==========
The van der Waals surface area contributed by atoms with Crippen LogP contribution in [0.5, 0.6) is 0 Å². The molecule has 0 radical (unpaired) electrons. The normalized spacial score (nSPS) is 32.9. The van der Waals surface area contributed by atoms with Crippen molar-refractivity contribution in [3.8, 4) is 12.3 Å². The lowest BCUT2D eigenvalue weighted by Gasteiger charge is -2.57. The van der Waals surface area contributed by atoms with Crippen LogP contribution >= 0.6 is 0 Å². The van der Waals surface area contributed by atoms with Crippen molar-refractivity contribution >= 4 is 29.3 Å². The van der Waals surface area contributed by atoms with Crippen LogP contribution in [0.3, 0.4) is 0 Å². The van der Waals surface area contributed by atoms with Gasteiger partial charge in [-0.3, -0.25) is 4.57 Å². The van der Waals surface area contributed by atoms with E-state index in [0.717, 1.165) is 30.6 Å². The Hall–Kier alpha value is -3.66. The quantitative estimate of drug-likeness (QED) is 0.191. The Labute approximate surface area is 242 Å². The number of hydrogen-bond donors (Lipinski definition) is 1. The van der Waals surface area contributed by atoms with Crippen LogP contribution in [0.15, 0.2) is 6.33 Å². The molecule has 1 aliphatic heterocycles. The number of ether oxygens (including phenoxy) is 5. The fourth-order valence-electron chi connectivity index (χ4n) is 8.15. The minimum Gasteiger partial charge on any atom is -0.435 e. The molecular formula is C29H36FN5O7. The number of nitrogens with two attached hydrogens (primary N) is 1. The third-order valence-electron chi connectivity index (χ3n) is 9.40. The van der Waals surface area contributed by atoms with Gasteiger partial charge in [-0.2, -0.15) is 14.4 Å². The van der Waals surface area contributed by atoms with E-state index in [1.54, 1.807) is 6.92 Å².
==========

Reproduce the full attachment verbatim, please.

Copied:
The van der Waals surface area contributed by atoms with Crippen LogP contribution in [0.5, 0.6) is 0 Å². The molecule has 0 radical (unpaired) electrons. The normalized spacial score (nSPS) is 32.9. The van der Waals surface area contributed by atoms with Crippen molar-refractivity contribution in [3.8, 4) is 12.3 Å². The lowest BCUT2D eigenvalue weighted by Gasteiger charge is -2.57. The van der Waals surface area contributed by atoms with Crippen LogP contribution >= 0.6 is 0 Å². The van der Waals surface area contributed by atoms with Crippen molar-refractivity contribution >= 4 is 29.3 Å². The van der Waals surface area contributed by atoms with Crippen LogP contribution in [0.3, 0.4) is 0 Å². The van der Waals surface area contributed by atoms with Gasteiger partial charge in [-0.3, -0.25) is 4.57 Å². The van der Waals surface area contributed by atoms with E-state index in [0.717, 1.165) is 30.6 Å². The Hall–Kier alpha value is -3.66. The quantitative estimate of drug-likeness (QED) is 0.191. The Labute approximate surface area is 242 Å². The number of hydrogen-bond donors (Lipinski definition) is 1. The van der Waals surface area contributed by atoms with Crippen LogP contribution in [0.15, 0.2) is 6.33 Å². The molecule has 1 aliphatic heterocycles. The number of ether oxygens (including phenoxy) is 5. The fourth-order valence-electron chi connectivity index (χ4n) is 8.15. The minimum Gasteiger partial charge on any atom is -0.435 e. The molecular formula is C29H36FN5O7. The number of nitrogens with two attached hydrogens (primary N) is 1. The third-order valence-electron chi connectivity index (χ3n) is 9.40. The van der Waals surface area contributed by atoms with Gasteiger partial charge in [-0.2, -0.15) is 14.4 Å². The van der Waals surface area contributed by atoms with E-state index in [1.54, 1.807) is 6.92 Å².